Everyday Sunshine: The Story of Fishbone

Fishbone is in the (art) house

Everyday Sunshine: The Story of Fishbone

4 Stars

screening with Fishbone Q&A

12:30 p.m. Saturday, Nov. 5
Enzian Theater


with Roots of Creation
8 p.m. Saturday, Nov. 5
The Social,

Fate is impossible to control, as the members of Fishbone, a California-based rock-punk-ska group that peaked in the late ’80s and early ’90s, well know. The new documentary, Everyday Sunshine: The Story of Fishbone, narrated with extra relish by Laurence Fishburne, makes that much perfectly clear. It’s a fascinating warts-and-all look at the rise and fall of a band that was never easy to categorize and which, despite their unlikely success, seemed to find themselves on fate’s bad side more often than not.

That’s not the case this weekend, however, when, thanks to a tour stop, a wedding cancellation that freed up the Enzian Theater (yes, they occasionally host weddings) and a buzz-worthy doc, members of Fishbone will take the stage for a post-screening Q&A, then hop across town for a musical performance later that night.

It’s that kind of boundless energy that lifts writer-directors Lev Anderson and Chris Metzler’s emotional journey beyond the self-aggrandizing nature of band docs and toward a sort of transcendent humanism. As the A-list lineup of tributaries (Ice-T, Flea, Gwen Stefani, George Clinton) attest, the real power of Fishbone lies in their chaotic yet inspiring live shows, and the film’s perfect utilization of live footage backs them up. Yet a documentary is only as interesting as its subject, and that’s where Everyday Sunshine truly, well, shines.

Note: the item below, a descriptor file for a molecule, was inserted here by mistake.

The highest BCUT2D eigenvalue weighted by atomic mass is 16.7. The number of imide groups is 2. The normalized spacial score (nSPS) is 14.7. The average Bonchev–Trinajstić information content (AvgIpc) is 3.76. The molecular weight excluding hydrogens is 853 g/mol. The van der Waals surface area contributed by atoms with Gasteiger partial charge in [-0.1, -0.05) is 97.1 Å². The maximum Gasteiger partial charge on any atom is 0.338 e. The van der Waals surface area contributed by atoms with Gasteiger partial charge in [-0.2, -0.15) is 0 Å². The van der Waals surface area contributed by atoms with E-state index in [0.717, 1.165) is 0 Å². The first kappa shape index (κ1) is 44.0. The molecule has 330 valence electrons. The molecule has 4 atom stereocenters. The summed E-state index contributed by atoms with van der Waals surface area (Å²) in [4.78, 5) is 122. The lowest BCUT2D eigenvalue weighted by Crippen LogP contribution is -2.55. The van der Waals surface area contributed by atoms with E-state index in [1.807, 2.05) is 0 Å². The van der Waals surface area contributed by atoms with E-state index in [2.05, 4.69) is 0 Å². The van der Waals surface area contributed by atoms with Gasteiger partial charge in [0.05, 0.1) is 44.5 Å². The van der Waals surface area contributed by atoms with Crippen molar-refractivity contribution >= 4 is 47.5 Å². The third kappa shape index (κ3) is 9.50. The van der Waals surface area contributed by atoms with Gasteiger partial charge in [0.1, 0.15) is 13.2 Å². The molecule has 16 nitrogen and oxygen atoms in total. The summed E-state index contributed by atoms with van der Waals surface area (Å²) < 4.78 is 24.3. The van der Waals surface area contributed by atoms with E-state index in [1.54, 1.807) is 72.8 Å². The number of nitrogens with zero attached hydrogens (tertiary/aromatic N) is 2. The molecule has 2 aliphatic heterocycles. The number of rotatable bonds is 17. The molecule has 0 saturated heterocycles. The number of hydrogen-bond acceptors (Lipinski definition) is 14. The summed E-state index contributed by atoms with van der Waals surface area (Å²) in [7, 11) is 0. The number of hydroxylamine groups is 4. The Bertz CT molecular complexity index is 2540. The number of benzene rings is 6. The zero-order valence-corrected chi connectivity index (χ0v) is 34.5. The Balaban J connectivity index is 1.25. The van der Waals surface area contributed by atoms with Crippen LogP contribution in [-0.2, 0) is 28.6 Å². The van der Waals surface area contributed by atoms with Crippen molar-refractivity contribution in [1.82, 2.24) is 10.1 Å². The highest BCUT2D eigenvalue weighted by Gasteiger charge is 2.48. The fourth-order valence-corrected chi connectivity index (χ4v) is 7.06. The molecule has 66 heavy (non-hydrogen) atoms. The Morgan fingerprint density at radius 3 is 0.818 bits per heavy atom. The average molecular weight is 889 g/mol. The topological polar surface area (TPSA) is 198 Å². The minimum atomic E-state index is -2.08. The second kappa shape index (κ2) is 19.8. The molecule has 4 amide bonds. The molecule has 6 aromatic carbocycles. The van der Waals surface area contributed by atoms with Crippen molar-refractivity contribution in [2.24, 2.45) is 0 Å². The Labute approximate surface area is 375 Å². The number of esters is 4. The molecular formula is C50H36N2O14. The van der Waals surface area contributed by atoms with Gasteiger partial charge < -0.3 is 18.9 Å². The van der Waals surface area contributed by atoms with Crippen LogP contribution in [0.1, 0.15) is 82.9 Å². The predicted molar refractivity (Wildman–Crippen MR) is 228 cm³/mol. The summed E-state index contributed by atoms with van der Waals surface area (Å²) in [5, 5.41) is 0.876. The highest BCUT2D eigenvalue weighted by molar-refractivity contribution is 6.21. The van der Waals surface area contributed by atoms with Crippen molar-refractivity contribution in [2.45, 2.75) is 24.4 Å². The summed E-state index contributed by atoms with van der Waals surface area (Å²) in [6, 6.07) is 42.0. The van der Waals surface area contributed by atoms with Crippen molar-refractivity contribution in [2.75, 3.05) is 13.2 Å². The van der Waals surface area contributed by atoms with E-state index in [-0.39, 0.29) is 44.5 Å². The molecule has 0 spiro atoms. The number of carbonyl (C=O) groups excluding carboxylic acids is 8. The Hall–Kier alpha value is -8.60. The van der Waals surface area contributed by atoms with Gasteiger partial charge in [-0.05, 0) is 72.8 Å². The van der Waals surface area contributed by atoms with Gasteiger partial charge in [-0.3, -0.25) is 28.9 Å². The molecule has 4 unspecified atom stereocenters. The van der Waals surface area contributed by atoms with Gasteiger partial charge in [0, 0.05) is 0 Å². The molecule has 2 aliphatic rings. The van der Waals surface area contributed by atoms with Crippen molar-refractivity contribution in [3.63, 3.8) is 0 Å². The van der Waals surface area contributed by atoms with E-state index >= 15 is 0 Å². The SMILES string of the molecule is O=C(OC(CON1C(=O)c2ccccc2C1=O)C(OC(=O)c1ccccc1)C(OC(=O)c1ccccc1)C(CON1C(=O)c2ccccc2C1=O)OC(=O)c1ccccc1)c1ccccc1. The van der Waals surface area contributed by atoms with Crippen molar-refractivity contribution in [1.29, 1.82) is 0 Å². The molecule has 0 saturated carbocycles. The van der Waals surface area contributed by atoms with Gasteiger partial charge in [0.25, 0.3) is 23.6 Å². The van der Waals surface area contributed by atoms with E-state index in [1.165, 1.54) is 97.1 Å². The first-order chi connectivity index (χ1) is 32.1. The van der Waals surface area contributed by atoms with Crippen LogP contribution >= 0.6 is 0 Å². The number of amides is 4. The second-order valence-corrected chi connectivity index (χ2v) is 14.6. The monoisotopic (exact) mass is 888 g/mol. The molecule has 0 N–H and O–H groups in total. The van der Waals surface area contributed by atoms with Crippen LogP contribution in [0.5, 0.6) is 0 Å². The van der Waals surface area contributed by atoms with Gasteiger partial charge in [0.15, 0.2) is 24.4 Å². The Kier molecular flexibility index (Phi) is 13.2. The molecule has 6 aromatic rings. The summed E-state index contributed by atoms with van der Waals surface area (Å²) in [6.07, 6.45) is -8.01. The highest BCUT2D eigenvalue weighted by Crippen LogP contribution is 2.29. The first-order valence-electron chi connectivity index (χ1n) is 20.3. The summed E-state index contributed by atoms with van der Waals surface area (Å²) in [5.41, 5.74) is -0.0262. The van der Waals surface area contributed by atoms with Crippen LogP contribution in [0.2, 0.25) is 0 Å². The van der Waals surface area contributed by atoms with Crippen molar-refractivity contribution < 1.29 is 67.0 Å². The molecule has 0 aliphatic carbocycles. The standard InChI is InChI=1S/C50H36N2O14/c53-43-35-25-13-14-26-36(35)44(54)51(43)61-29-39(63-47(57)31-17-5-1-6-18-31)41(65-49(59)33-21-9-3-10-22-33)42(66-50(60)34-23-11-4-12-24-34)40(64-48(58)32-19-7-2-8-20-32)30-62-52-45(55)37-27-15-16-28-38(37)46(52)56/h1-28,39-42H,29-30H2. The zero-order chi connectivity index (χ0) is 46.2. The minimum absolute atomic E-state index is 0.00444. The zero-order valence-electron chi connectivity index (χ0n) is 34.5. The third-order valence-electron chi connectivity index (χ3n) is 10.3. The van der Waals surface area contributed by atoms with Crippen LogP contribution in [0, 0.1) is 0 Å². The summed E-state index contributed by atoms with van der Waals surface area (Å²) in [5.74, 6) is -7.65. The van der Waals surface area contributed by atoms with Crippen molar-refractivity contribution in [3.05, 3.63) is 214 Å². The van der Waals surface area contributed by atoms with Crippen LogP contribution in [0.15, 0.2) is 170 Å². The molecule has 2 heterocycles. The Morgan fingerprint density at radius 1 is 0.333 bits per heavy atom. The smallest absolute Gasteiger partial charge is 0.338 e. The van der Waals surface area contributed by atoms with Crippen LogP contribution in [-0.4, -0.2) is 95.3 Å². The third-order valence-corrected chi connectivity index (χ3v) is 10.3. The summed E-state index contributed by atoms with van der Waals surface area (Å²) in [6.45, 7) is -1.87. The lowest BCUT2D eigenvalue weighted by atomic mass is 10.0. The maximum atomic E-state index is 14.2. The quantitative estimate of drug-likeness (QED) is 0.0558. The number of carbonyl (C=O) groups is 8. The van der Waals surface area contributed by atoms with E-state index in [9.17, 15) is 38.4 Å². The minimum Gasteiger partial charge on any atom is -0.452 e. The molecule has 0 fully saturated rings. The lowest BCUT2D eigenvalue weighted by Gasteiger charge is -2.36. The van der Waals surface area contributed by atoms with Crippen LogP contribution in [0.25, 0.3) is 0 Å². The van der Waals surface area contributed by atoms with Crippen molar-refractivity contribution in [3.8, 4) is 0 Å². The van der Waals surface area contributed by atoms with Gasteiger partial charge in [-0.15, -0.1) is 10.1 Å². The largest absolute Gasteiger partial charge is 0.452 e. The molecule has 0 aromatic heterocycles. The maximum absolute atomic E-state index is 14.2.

From their zany origins (former leading man Angelo Moore, then yearning to break from his Jehovah’s Witness upbringing, is described as having been “devoid of hood sense”) to the resistance the predominantly African-American group met from the black community (Damon Wayans’ early-’90s stand-up routine shows the baffled comedian saying “Black people don’t know Fishbone. ‘Is that that soul-food restaurant?’”), there’s little mythologizing needed on the part of the filmmakers. Footage so intimate that it must have been provided by the band members reveals the collective as genuinely interesting, disarmingly funny and overflowing with explosive egos.

Matched with present-day footage that admirably doesn’t shy away from embarrassment (one painful autograph session merits few attendees), the result is a travelogue full of twists, turns and unguarded emotion.

That’s particularly true of Kendall Jones, the charismatic guitarist who, in 1993, reconnected with his hyper-religious father only to be sucked back into the very thing Jones hated in him: a cult-like obsession with angels and demons. When Jones’ sanity started to become a question, the rest of the band attempted to forcibly pull him into an intervention, which led to charges of attempted kidnapping and Jones’ eviction from the group. It’s in passages like this that Fishbone’s hard-won brotherly love for each other becomes obvious.

In a marketplace brimming with “where are they now?” band docs that succumb to slavish glorification (Beats Rhymes & Life: The Travels of A Tribe Called Quest), VH1-style has-been exploitation (Anvil! The Story of Anvil) and appreciation pleas met with indifference (Who is Harry Nilsson (And Why is Everybody Talkin’ About Him?)), Everyday Sunshine is an uplifting entry that rises to its task rather than letting the music do all the talking.